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Soil Health Is Human Health

In their new book, What Your Food Ate: How to Restore Our Land and Reclaim Our Health, geologist David R. Montgomery and biologist Anne Biklé make a compelling argument that regenerative farming practices result in healthier soil and higher nutrient density in food.

In the book, the husband-and-wife team share the results of their own extensive research and the existing literature on soil health. Conventional farming practices, including tillage and commercial fertilizers, disrupt the necessary, healthy symbiosis between plants and the soil, they write, noting, “We traded away quality in pursuit of quantity as modernized farming chased higher yields, overlooking a farmer’s natural allies in the soil.”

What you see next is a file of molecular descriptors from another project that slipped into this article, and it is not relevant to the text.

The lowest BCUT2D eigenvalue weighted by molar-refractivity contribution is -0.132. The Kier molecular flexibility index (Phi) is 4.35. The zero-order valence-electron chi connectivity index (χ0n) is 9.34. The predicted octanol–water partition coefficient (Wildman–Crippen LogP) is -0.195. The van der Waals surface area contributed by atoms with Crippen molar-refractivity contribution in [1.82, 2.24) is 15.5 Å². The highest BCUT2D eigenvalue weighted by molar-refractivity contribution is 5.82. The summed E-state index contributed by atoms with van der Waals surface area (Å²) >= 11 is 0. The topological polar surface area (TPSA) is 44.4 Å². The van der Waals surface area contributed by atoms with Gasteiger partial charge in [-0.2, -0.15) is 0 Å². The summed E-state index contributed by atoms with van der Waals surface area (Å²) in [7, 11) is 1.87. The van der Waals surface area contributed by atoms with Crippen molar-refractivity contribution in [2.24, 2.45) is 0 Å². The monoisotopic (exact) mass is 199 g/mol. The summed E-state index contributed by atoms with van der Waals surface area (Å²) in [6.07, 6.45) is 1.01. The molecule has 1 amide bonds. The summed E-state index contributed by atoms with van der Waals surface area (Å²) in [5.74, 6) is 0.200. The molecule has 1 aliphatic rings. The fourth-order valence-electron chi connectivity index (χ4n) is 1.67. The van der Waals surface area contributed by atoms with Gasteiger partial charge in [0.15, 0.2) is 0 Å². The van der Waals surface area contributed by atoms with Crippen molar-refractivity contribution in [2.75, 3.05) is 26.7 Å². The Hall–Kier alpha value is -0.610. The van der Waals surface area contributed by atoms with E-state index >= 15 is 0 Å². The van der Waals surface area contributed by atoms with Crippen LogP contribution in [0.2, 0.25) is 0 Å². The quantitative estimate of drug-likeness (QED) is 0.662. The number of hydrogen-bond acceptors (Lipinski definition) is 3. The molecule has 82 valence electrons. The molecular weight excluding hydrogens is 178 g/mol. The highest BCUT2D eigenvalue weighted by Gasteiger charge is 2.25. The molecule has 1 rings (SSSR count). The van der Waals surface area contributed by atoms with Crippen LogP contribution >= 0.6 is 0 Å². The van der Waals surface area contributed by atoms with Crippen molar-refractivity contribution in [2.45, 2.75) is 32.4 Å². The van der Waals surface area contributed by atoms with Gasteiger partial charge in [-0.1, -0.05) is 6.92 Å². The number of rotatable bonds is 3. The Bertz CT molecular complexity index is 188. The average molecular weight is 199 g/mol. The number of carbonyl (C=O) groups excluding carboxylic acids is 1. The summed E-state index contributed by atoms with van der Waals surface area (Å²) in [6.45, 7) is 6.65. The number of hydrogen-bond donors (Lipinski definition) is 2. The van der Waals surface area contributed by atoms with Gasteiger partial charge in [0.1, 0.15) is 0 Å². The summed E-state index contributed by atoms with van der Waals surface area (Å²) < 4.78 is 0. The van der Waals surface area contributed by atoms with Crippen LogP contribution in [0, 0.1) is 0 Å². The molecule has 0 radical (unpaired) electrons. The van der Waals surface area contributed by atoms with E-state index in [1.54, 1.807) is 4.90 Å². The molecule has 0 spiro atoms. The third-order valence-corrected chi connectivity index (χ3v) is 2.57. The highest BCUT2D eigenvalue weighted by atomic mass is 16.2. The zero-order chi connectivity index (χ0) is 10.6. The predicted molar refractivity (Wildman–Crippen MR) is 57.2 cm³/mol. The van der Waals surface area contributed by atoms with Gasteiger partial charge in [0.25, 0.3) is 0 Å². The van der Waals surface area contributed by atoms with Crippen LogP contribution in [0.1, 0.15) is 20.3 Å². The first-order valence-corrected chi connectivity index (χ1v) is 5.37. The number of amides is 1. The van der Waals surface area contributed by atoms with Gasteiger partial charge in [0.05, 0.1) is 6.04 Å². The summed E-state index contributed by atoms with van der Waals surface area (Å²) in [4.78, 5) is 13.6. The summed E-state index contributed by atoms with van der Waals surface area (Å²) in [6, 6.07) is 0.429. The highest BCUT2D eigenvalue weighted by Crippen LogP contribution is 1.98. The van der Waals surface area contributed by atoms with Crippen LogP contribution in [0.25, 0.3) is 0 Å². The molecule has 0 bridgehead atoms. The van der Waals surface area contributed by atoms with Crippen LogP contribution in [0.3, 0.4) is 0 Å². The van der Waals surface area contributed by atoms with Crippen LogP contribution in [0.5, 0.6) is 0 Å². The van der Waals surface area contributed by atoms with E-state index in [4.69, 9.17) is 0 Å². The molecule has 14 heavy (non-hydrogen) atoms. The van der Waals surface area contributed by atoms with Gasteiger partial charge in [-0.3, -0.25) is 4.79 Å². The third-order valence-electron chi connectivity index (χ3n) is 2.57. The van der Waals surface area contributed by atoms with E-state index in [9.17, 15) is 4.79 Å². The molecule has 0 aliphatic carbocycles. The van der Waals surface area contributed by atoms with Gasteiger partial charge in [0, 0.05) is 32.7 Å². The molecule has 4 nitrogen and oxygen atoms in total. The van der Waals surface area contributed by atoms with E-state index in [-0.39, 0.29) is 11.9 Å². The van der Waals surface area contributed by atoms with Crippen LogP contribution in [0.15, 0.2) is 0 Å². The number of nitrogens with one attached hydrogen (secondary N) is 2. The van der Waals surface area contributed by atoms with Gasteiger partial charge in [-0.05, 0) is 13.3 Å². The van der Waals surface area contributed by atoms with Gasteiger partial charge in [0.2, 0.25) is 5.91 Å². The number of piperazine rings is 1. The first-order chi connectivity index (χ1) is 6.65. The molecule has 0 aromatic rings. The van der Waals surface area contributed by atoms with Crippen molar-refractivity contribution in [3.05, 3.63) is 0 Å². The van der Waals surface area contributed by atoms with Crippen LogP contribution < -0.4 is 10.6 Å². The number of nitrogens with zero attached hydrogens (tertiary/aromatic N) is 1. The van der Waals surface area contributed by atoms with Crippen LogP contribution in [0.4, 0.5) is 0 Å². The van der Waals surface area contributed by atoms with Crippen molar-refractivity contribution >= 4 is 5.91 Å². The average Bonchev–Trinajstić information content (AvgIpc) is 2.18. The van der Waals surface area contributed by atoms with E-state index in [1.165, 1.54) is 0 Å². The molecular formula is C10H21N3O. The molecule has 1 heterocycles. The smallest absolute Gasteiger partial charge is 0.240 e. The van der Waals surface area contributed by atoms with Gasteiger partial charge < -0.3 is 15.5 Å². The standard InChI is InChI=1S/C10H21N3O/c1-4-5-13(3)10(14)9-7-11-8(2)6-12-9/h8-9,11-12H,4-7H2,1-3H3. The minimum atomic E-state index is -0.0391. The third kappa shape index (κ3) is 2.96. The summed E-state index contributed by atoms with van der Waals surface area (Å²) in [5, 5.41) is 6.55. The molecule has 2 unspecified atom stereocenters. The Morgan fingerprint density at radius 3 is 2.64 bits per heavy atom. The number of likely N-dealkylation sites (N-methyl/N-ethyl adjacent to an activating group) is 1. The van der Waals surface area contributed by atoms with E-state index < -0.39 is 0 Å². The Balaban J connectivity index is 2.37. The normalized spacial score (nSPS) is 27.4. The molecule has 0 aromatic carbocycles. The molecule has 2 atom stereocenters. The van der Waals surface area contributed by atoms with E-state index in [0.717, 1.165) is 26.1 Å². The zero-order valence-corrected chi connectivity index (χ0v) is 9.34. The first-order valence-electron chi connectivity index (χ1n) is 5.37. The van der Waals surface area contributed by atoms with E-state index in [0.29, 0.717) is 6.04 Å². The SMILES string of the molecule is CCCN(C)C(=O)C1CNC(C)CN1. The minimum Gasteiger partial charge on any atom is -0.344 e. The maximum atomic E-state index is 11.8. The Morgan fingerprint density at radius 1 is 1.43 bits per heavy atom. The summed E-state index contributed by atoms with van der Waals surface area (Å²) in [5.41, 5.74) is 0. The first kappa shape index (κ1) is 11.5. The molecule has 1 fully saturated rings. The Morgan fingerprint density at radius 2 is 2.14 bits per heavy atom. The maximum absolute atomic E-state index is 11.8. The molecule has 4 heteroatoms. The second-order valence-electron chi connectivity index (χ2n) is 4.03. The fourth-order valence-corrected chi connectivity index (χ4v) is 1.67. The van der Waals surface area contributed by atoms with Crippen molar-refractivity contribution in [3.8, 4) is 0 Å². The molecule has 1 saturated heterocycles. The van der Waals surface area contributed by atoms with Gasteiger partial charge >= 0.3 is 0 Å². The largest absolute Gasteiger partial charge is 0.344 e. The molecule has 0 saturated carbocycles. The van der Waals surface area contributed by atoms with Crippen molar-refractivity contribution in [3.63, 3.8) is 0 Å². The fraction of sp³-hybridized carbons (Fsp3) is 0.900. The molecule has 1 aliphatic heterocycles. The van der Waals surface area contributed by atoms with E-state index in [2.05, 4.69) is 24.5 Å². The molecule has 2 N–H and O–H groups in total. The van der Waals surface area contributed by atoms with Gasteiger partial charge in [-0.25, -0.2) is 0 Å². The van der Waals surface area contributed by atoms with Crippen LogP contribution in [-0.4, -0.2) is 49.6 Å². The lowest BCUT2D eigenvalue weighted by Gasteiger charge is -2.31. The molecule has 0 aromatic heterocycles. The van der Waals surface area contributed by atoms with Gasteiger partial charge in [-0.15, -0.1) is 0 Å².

We spoke with them recently about the nutrients that set food grown with regenerative practices apart, and why they believe those practices, including the no-till method’s greater capacity for holding water and preventing soil erosion, could be a key solution to drought in the West.